Managing Comments on your own Blog
- Moderate comments so they have to be approved by you before appearing on your blog. This way you’ll be in control and can filter out those comments that don’t add value to your blog and won’t be interesting for people reading it.
- Use the spam filter. Unfortunately spam is inevitable but the spam filter will cut most of it. Letting spam appear on your blog devalues it and annoys readers looking for genuine comments.
- Don’t make it difficult by using capatchas or demanding people log in. Yes, you want comments from real people, but real people don’t like trying to figure out badly printed words, answering questions or logging in just to leave a comment. If a reader finds it difficult to leave a comment, it will deter them from linking to your post too since part of the reason for linking to your post was to show off their comment.
- Consider a comments policy. This needn’t be more complicated than “Please be courteous and refrain from derogatory or discriminatory language,” and shows that you’re unlikely to tolerate trolls so your comments space is likely to be safer than an unmoderated free-for-all.
- Do thank people for commenting. It shows that you’ve seen the comment. It’s not necessary to do this for every comment but try to leave thanks for first time commenters and people who’ve given an engaging, helpful comment – it helps encourage the type of comment you want.
- Do respond to questions if people post questions in their comments. But keep your answers brief and/or link to a more relevant site, such as your about page or publisher’s website, where appropriate. If a question wants a lengthy response, consider turning your response into another blog post instead.
- Don’t delete comments that disagree with you if they stick to facts, engage directly with your post and show an understanding of what constructive criticism means. By all means delete comments that are abusive, contain bad language or personal insults.
- Allocate time for responding to blog comments and stick to it. Your blog readers will love that you take time to respond to comments, but your primary job is to write your next poem or story or novel. Blogging is secondary so don’t let it eat into time available for your primary job. See my post on why social media shouldn’t be a time suck for writers.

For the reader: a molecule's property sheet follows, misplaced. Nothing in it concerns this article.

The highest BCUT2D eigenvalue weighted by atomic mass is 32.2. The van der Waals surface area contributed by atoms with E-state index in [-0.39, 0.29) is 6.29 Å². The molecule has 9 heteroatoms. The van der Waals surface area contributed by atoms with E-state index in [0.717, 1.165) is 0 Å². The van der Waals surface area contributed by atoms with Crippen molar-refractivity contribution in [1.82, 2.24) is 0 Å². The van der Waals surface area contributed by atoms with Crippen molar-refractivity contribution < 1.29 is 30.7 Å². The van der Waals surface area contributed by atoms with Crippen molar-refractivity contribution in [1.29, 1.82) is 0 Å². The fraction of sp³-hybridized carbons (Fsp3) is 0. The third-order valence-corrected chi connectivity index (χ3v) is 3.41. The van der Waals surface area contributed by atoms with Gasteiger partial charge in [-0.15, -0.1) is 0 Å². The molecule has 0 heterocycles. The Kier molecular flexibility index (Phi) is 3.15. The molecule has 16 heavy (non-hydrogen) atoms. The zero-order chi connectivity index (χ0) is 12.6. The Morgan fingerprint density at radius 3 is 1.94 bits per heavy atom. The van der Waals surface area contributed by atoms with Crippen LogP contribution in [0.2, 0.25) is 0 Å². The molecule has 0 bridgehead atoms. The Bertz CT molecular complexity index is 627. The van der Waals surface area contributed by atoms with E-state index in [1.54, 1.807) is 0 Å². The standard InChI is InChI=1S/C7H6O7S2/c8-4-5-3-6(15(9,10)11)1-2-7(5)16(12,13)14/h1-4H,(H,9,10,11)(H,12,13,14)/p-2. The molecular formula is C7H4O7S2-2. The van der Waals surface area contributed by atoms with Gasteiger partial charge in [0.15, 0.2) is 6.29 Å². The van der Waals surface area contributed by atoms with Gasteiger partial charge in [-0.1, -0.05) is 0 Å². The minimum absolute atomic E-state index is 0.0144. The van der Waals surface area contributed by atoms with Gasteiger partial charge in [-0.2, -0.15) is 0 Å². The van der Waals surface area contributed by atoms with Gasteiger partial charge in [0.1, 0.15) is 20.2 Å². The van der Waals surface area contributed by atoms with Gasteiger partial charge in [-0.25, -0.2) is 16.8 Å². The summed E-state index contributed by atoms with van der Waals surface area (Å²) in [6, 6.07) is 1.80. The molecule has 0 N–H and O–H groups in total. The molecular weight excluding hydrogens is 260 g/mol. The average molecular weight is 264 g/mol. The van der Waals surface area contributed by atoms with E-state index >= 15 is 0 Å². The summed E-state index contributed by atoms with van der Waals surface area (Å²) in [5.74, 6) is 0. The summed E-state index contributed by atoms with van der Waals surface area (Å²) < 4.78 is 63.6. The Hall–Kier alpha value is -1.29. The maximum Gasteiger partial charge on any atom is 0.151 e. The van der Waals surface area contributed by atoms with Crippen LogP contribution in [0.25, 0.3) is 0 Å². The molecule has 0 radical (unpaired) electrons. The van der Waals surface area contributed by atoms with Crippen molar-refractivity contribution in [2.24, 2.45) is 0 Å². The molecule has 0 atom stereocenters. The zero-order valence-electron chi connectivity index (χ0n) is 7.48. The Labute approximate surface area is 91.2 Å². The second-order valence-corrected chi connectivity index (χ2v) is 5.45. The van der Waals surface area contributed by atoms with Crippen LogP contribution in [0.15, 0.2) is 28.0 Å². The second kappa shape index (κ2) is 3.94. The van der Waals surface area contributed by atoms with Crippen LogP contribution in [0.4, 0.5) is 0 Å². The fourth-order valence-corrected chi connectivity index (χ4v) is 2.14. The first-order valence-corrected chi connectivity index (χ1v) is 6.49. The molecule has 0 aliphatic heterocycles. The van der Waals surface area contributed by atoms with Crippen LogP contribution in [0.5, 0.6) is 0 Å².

Making comments on others’ blogs
- Before commenting, ensure your comment is useful and responds to the original blog post. Keep your comment polite, brief and to the point. Before you press ‘post’ ask yourself if you would allow this comment on your blog.
- Don’t use a comment to randomly link to your site, only post a link if relevant/useful and provide a brief explanation of why the link is useful.
- Don’t just post a comment and leave. Others may respond to your comment and if you don’t respond to a query or follow up on other’s point, readers will be less inclined to visit your blog or respond to your comments in future.
- Don’t let a comment turn into a blog post. If the discussion’s that interesting, write your own blog post and link back to the original discussion.
Dealing with Trolls
Trolls are not commenters who happen to disagree with you. Trolls are not commenters offering constructive criticism. Trolls are not commenters who are simply having a bad day and missed the point of your article. Trolls are not a commenter who is playing devil’s advocate.
Trolls are attention-seeking bullies who lack the imagination to find something to do other than waste their time trying to blow you down with hot, foul-smelling air (and that’s the polite definition). It’s easy to say “Don’t feed the trolls” but hard to action.
- Delete any comments in your moderation queue that don’t comply with your comments policy (i.e. any comment that contains personal attacks, discriminatory or derogatory language). You’re not obliged to post a comment just because someone took the trouble to type one. By only allowing comments that comply with your comment policy, you are demonstrating what comments you will accept. If you allow a troll’s comment, you’re suggesting trolling is acceptable.
- Trolls are not your target audience. Your readers and potential book buyers are. Your blog is for them, not the trolls, so keep your blog targeted at your readers. Don’t let a troll derail your blog.
- Use the ‘report abuse’ option on social media sites as well as blocking followers/people in social groups/pages. Popular sites like twitter and Facebook have anti-bullying/ harrassment policies but their actioning of them hasn’t always been consistent or efficient.
- If you’re being trolled in a social forum, report the troll to the moderators.
- Find supporters either online or in real life. They can help by supporting your reports of abuse and reporting bullying behaviour to moderators as well as offering moral support.
- Threats of sexual violence and/or death are illegal so reporting such threats to the police is an option.
- Take some time away from social media to focus on your own writing. Trolls often move on to the next target if they’re not getting attention from you.
Remember it’s not personal: they’re not targeting you, whom they don’t care about, but seeking attention from anyone who will supply it. Like dealing with a narcissist, set a boundary and refuse to cross it.
The first post in this series was Poets and Blogging
The second post in this series was Poets and Blogging: Search Engine Optimisation
The third post in this series was Poets and Blogging: Promoting your Blog
The Social Media and Writers panel event will be at Leicester Writers’ Club on Thursday 19 May 2016 at Phoenix Arts from 7pm. Tickets for non-Club members are £5 on the door.